Environmental Nutrition: Spilling the facts on palm oil

Entree

Environmental Nutrition

Palm oil may seem like the latest item to hit the food world, but it's been around for decades. After World War II, improvements in palm oil technology and transportation brought it to convenience and snack food manufacturing on an industrial scale. Palm oil -- made from the fruit of the oil palm tree -- has the perfect properties for food production; it's odorless, tasteless and solid at room temperature, which provides for consistent texture, mouth-feel and extended shelf-life in products like baked goods, fried foods and pizzas. Palm oil has gained in popularity, as food manufactures look for a substitute for partially hydrogenated oils (PHOs) -- the source of dangerous trans fats, which have been increasingly banned across the globe (the U.S. FDA is considering banning them, too.)

But palm oil is rich in saturated fats, which raise LDL ("bad") cholesterol. (The American Heart Association recommends keeping saturated fat levels at less than 7 percent of calories.) If the FDA's ban on PHOs is successful, the food industry is likely to replace them with palm oil, consequently adding more saturated fats to hundreds of food products consumed every day, resulting in unintended health consequences.

There is concern that much of the palm production is unsustainable, with complex issues relating to decreased biodiversity, soil degradation, displacement of local people, land rights, and species endangerment. Palm oil is produced in Thailand, Nigeria and Colombia, as well as Malaysia and Indonesia, where 85 percent of global palm oil production and exportation occurs. Indonesia, the world's largest archipelago, was once widely forested in biologically diverse rainforests; today, only half of the rainforests remain due to land clearing for palm oil plantations. This area is home to more than 3,000 animal species, including Sumatran tigers, pygmy elephants, rhinoceros and orangutans. According to the Rainforest Action Network, 45 million more acres of rainforest will be converted into palm oil plantations by 2020.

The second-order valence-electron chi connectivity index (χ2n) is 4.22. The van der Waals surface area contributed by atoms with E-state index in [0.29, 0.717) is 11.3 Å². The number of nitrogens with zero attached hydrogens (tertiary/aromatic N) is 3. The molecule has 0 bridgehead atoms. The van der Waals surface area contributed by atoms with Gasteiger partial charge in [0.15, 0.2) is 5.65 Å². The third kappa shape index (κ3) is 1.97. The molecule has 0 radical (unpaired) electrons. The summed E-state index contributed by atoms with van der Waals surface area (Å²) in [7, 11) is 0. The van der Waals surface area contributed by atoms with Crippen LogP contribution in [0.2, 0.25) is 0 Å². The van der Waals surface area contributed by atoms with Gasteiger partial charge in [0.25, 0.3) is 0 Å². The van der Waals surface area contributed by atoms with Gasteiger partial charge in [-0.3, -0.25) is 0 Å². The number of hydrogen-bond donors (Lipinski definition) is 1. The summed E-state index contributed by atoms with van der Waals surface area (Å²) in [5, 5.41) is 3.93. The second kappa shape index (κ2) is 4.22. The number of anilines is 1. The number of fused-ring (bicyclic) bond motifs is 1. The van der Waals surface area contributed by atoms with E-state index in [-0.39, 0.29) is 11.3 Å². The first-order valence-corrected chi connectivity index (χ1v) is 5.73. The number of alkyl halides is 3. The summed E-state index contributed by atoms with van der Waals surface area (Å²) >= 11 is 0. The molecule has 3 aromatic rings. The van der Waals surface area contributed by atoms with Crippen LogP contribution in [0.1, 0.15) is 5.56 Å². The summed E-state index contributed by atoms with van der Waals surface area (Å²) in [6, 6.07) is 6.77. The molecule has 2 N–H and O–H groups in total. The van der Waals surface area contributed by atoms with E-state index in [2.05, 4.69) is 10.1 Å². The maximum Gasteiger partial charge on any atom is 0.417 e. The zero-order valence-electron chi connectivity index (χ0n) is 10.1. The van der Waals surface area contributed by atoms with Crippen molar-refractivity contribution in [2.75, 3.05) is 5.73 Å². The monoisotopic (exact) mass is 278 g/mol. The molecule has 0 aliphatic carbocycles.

While it may seem logical to simply switch to another type of vegetable oil such as sunflower, soybean or canola oil, doing so would actually lead to more land use and increased poverty. This is because the palm oil trees produce 4 to 10 times more oil than other crops per unit of cultivated land, and millions of families earn their living in the palm oil industry. The clear answer is supporting sustainably produced palm oil by companies that are dedicated to preserving existing forests with concentrations of biodiversity, reducing the use of pesticides, and treating workers fairly.

In 2003 the Roundtable on Sustainable Palm Oil (RSPO) was established to promote the production and use of sustainable palm oil. You can recognize products made from sustainable palm oil because they carry the RSPO Trademark, which allows consumers to make environmentally responsible purchases.

(Environmental Nutrition is the award-winning independent newsletter written by nutrition experts dedicated to providing readers up-to-date, accurate information about health and nutrition in clear, concise English. For more information, visit http://www.environmentalnutrition.com.)

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